O'Neill's health began to fail in 1788 and he requested a temporary leave of absence in order to be able to recover. The crown accepted and replaced O'Neill as Governor for the interim by Francisco Cruzat, former lieutenant governor of St. Louis. In addition, O'Neill? was promoted to brigadier general in 1789.

When O'Neill returned to Pensacola (capital city of West Florida) the following year, he organized the Third Battalion of the Regiment of Louisiana Infantry to strengthen its military position.[2] On March 10, 1792, Arturo O'Neill became Marqués del Norte (Marquis of North).[5]

In order to defend Florida and help the guard there, he recommended creating at least six Amerindian companies formed by 100 soldiers each. Along with Amerindians, the mestizos also belonged to those companies.[6] O'Neill wanted to increase the number of mestizos, proposing marriage between the Spanish and the Native Americans, because he considered that mestizo people kept a more friendly relationship with whites.[7] To do this, he planned to send a missionary to the Native American villages and encourage miscegenation between the Christian Amerindians and the Spanish. In addition, he considered mestizos an important group in terms of the military and the economy.[6]

He left the office of Governor of West Florida in November 1792.[8] Carlos Howard filled the position for the better part of a year, until August 1793.

Governor of Yucatan and last years[edit]

To following month, on December 13, 1792, he was appointed governor and captain general of Yucatan,[3][5] and Intendent de Tabasco y la Laguna de Términos,[2] but the office of Governor was expanded him with the quartermaster on January 20, 1793, taking over possession of it on June 29, 1793. He replaced Joseph Sabido de Vargas, who held the position of Interim Governor, following the murder of the owner Lucas de Galvez, which occurred on June 22 last year. During his government he took urgent measures to prevent the spread of the rabies, which came to represent a public health risk in the Yucatan. He expanded the supply of teachers for schools and also had to tackle smuggling that was done from across the province of Cuba and the islands the Caribbean Sea.[3]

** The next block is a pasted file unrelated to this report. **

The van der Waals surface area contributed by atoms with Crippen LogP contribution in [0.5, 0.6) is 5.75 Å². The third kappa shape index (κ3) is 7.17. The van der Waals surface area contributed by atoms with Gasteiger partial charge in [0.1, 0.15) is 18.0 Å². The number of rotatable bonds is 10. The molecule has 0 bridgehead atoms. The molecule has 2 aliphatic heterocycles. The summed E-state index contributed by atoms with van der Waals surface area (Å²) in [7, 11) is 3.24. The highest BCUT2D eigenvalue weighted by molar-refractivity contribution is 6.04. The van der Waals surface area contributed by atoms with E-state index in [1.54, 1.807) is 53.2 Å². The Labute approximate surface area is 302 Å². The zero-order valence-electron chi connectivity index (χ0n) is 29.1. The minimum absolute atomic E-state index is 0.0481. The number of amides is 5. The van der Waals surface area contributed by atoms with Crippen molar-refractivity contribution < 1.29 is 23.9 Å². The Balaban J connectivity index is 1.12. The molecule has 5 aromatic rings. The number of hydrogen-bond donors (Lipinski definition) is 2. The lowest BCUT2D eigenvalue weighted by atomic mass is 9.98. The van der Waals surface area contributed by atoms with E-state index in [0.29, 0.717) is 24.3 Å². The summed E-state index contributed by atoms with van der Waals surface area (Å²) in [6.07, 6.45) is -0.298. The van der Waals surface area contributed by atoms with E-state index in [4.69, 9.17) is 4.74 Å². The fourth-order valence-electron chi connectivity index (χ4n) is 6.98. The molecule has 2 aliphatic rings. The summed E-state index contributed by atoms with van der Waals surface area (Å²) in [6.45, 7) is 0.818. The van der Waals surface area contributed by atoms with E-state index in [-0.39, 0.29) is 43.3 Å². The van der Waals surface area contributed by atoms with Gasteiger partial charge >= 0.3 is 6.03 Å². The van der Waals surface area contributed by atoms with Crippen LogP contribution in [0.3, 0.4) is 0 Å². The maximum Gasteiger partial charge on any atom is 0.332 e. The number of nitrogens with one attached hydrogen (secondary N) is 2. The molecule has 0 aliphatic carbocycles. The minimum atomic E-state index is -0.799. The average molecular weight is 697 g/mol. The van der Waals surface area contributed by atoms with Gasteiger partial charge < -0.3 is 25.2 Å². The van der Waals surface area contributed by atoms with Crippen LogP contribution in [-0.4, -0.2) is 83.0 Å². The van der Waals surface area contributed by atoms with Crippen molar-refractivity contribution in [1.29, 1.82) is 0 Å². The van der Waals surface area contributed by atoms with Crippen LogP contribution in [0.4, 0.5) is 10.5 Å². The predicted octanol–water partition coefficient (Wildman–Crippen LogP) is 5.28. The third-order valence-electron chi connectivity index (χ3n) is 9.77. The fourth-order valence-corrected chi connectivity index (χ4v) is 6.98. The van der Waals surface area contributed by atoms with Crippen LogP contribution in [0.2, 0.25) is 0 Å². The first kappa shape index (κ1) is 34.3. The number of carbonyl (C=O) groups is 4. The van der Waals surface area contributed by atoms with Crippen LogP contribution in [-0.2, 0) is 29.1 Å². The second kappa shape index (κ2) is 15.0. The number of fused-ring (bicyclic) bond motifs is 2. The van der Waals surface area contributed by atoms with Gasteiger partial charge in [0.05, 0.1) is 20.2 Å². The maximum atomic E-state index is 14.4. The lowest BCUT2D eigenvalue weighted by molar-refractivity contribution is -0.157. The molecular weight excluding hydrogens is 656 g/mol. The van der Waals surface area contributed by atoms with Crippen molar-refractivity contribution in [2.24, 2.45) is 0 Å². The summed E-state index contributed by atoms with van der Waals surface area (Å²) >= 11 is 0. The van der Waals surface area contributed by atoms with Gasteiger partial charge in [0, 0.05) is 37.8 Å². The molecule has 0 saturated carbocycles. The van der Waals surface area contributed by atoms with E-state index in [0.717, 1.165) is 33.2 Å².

He faced harassment by English buccaneers in Walix (Belize), where he led an failed expedition, which resulted in the idea that Great Britain had conquered eastern territories of the Peninsula. He carried out the seizure of the ship, La Bella Jane in San Francisco de Campeche.[4]

O'Neill wrote a book entitled Description, population and census of the Province of Yucatan in New Spain in 1795, which was never printed.[3]

He served as governor of Yucatan until October 19, 1800, when he gave the charge to Benito Perez Valdelomar.[3] Back in Madrid, he was appointed Minister of the Royal and Supreme Council of War. His last position was as a soldier in the army of Spain against Napoleon.

Arturo O’Neill died in Madrid in December 9, 1814.[3][5] and was buried on the 11th, in a niche in the cemetery of the Gate Wells.[5]

Personal life[edit]

He was unmarried and had no children.

See also[edit]

References[edit]

  1. ^ a b c d ONEILL-L Archives. Consulted in May 22–26, 2010
  2. ^ a b c d e f g h i j k Florida Irish: Hereditary Center. ARTHUR O’NEILL. First Governor of Spanish West Florida (1781 to 1793). Magazine.
  3. ^ a b c d e f g h Casares G. Cantón, Raúl; Duch Colell, Juan; Antochiw Kolpa, Michel; Zavala Vallado, Silvio (1998). Yucatán en el tiempo (In Spanish: Yucatan in Time). Mérida, Yucatán
  4. ^ a b c Marqués del Norte, Arturo O'Neill. (in Spanish: Marquis of North, Arthur O O'Neill). Magazine.
  5. ^ a b c d Beerman, Eric (1981). "Arturo O'Neill: First Governor of West Florida During The Second Spanish Period". 60: 29–41. JSTOR 30148550. 
  6. ^ a b Leitch Wright, James (1986). Creeks & Seminoles: The Destruction and Regeneration of the Muscogulge People. University of Nebraska Press. Page 124.
  7. ^ Perdue, Theda (2005). Mixed Blood Indians: Racial Construction in the Early South. University of Georgia Press. Page 73.
  8. ^ Cahoon, Ben. U.S. States F-K.

External links[edit]